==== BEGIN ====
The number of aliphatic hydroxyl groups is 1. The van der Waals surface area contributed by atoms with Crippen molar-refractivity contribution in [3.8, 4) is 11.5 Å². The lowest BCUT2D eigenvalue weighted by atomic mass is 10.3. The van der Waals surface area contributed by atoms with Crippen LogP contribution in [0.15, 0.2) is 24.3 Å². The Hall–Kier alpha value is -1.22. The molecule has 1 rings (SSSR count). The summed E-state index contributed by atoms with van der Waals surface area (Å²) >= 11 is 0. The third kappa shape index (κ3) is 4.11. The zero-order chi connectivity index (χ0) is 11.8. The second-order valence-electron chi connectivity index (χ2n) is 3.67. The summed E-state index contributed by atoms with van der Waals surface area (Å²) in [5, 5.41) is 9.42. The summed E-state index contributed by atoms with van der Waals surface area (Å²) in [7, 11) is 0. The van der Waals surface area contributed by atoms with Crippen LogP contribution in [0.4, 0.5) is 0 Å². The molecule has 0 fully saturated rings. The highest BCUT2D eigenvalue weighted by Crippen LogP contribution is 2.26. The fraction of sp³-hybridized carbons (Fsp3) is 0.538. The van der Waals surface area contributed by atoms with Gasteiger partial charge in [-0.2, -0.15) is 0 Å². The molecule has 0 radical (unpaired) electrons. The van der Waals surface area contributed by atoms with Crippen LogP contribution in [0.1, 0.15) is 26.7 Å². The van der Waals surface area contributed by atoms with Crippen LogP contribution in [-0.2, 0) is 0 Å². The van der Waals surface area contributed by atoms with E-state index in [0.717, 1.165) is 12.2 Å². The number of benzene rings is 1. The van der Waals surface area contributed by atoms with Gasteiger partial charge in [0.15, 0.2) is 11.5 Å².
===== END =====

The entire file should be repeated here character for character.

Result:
The number of aliphatic hydroxyl groups is 1. The van der Waals surface area contributed by atoms with Crippen molar-refractivity contribution in [3.8, 4) is 11.5 Å². The lowest BCUT2D eigenvalue weighted by atomic mass is 10.3. The van der Waals surface area contributed by atoms with Crippen LogP contribution in [0.15, 0.2) is 24.3 Å². The Hall–Kier alpha value is -1.22. The molecule has 1 rings (SSSR count). The summed E-state index contributed by atoms with van der Waals surface area (Å²) >= 11 is 0. The third kappa shape index (κ3) is 4.11. The zero-order chi connectivity index (χ0) is 11.8. The second-order valence-electron chi connectivity index (χ2n) is 3.67. The summed E-state index contributed by atoms with van der Waals surface area (Å²) in [5, 5.41) is 9.42. The summed E-state index contributed by atoms with van der Waals surface area (Å²) in [7, 11) is 0. The van der Waals surface area contributed by atoms with Crippen LogP contribution in [0.4, 0.5) is 0 Å². The molecule has 0 fully saturated rings. The highest BCUT2D eigenvalue weighted by Crippen LogP contribution is 2.26. The fraction of sp³-hybridized carbons (Fsp3) is 0.538. The van der Waals surface area contributed by atoms with Gasteiger partial charge in [-0.2, -0.15) is 0 Å². The molecule has 0 radical (unpaired) electrons. The van der Waals surface area contributed by atoms with Crippen LogP contribution in [0.1, 0.15) is 26.7 Å². The van der Waals surface area contributed by atoms with Crippen LogP contribution in [-0.2, 0) is 0 Å². The van der Waals surface area contributed by atoms with E-state index in [0.717, 1.165) is 12.2 Å². The number of benzene rings is 1. The van der Waals surface area contributed by atoms with Gasteiger partial charge in [0.15, 0.2) is 11.5 Å².